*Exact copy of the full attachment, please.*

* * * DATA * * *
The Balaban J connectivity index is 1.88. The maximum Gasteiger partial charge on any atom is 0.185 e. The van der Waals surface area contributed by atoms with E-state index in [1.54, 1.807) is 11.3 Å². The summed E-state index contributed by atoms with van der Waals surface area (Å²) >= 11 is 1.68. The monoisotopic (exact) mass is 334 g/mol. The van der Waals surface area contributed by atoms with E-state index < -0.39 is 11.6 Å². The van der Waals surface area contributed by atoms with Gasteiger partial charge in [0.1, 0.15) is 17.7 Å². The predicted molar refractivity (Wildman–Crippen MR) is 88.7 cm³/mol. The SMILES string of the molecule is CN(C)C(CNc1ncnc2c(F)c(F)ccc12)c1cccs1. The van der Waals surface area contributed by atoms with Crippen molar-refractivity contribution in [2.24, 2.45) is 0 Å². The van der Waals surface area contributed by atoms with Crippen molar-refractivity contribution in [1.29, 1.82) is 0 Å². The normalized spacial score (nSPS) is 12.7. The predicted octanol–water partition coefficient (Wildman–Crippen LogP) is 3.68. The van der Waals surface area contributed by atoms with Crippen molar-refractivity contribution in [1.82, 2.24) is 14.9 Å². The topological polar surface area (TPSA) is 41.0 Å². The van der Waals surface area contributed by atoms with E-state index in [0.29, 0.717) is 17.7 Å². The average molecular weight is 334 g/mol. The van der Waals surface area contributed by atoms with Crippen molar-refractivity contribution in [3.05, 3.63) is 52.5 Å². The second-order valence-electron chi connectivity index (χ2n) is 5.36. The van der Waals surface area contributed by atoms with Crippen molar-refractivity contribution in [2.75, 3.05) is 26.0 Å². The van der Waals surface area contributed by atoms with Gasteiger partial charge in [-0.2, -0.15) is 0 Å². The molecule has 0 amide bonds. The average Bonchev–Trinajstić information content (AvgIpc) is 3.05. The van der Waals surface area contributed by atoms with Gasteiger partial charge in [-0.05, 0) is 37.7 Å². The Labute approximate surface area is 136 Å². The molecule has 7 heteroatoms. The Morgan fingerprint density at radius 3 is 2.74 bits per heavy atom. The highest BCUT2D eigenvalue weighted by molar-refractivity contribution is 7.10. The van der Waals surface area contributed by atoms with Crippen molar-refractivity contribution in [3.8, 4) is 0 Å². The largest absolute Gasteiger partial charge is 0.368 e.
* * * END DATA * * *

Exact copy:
The Balaban J connectivity index is 1.88. The maximum Gasteiger partial charge on any atom is 0.185 e. The van der Waals surface area contributed by atoms with E-state index in [1.54, 1.807) is 11.3 Å². The summed E-state index contributed by atoms with van der Waals surface area (Å²) >= 11 is 1.68. The monoisotopic (exact) mass is 334 g/mol. The van der Waals surface area contributed by atoms with E-state index < -0.39 is 11.6 Å². The van der Waals surface area contributed by atoms with Gasteiger partial charge in [0.1, 0.15) is 17.7 Å². The predicted molar refractivity (Wildman–Crippen MR) is 88.7 cm³/mol. The SMILES string of the molecule is CN(C)C(CNc1ncnc2c(F)c(F)ccc12)c1cccs1. The van der Waals surface area contributed by atoms with Crippen molar-refractivity contribution in [2.24, 2.45) is 0 Å². The van der Waals surface area contributed by atoms with Crippen molar-refractivity contribution in [1.29, 1.82) is 0 Å². The normalized spacial score (nSPS) is 12.7. The predicted octanol–water partition coefficient (Wildman–Crippen LogP) is 3.68. The van der Waals surface area contributed by atoms with Crippen molar-refractivity contribution in [1.82, 2.24) is 14.9 Å². The topological polar surface area (TPSA) is 41.0 Å². The van der Waals surface area contributed by atoms with E-state index in [0.29, 0.717) is 17.7 Å². The average molecular weight is 334 g/mol. The van der Waals surface area contributed by atoms with Crippen molar-refractivity contribution in [3.05, 3.63) is 52.5 Å². The second-order valence-electron chi connectivity index (χ2n) is 5.36. The van der Waals surface area contributed by atoms with Crippen molar-refractivity contribution in [2.75, 3.05) is 26.0 Å². The van der Waals surface area contributed by atoms with Gasteiger partial charge in [-0.2, -0.15) is 0 Å². The molecule has 0 amide bonds. The average Bonchev–Trinajstić information content (AvgIpc) is 3.05. The van der Waals surface area contributed by atoms with Gasteiger partial charge in [-0.05, 0) is 37.7 Å². The Labute approximate surface area is 136 Å². The molecule has 7 heteroatoms. The Morgan fingerprint density at radius 3 is 2.74 bits per heavy atom. The highest BCUT2D eigenvalue weighted by molar-refractivity contribution is 7.10. The van der Waals surface area contributed by atoms with Crippen molar-refractivity contribution in [3.8, 4) is 0 Å². The largest absolute Gasteiger partial charge is 0.368 e.